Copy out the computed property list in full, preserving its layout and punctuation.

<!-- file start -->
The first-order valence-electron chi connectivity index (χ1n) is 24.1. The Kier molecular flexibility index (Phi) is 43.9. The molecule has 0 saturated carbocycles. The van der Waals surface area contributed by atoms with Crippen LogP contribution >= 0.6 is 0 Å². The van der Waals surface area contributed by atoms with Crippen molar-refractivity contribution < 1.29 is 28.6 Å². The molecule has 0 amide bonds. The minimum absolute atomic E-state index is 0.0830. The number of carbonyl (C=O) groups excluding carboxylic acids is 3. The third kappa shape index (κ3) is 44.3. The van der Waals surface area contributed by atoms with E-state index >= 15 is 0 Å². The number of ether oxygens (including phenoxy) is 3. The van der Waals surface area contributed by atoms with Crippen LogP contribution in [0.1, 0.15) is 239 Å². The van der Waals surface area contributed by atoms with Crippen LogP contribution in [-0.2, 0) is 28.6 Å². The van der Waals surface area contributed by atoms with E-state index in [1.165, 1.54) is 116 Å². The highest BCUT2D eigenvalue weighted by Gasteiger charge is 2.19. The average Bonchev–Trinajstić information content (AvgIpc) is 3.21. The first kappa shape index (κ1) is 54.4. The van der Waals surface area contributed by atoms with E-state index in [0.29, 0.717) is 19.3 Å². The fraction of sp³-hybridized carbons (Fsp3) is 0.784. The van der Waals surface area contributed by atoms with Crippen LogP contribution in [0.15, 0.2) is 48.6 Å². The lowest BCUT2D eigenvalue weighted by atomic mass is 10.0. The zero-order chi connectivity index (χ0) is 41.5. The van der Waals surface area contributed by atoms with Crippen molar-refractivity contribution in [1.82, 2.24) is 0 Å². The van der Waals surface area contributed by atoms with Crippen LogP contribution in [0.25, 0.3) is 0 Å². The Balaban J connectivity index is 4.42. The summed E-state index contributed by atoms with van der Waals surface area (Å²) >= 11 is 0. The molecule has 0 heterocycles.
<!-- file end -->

The first-order valence-electron chi connectivity index (χ1n) is 24.1. The Kier molecular flexibility index (Phi) is 43.9. The molecule has 0 saturated carbocycles. The van der Waals surface area contributed by atoms with Crippen LogP contribution >= 0.6 is 0 Å². The van der Waals surface area contributed by atoms with Crippen molar-refractivity contribution < 1.29 is 28.6 Å². The molecule has 0 amide bonds. The minimum absolute atomic E-state index is 0.0830. The number of carbonyl (C=O) groups excluding carboxylic acids is 3. The third kappa shape index (κ3) is 44.3. The van der Waals surface area contributed by atoms with E-state index >= 15 is 0 Å². The number of ether oxygens (including phenoxy) is 3. The van der Waals surface area contributed by atoms with Crippen LogP contribution in [0.1, 0.15) is 239 Å². The van der Waals surface area contributed by atoms with Crippen LogP contribution in [-0.2, 0) is 28.6 Å². The van der Waals surface area contributed by atoms with E-state index in [1.165, 1.54) is 116 Å². The highest BCUT2D eigenvalue weighted by Gasteiger charge is 2.19. The average Bonchev–Trinajstić information content (AvgIpc) is 3.21. The first kappa shape index (κ1) is 54.4. The van der Waals surface area contributed by atoms with E-state index in [0.29, 0.717) is 19.3 Å². The fraction of sp³-hybridized carbons (Fsp3) is 0.784. The van der Waals surface area contributed by atoms with Crippen LogP contribution in [0.15, 0.2) is 48.6 Å². The lowest BCUT2D eigenvalue weighted by atomic mass is 10.0. The zero-order chi connectivity index (χ0) is 41.5. The van der Waals surface area contributed by atoms with Crippen molar-refractivity contribution in [1.82, 2.24) is 0 Å². The van der Waals surface area contributed by atoms with Crippen LogP contribution in [0.25, 0.3) is 0 Å². The Balaban J connectivity index is 4.42. The summed E-state index contributed by atoms with van der Waals surface area (Å²) >= 11 is 0. The molecule has 0 heterocycles.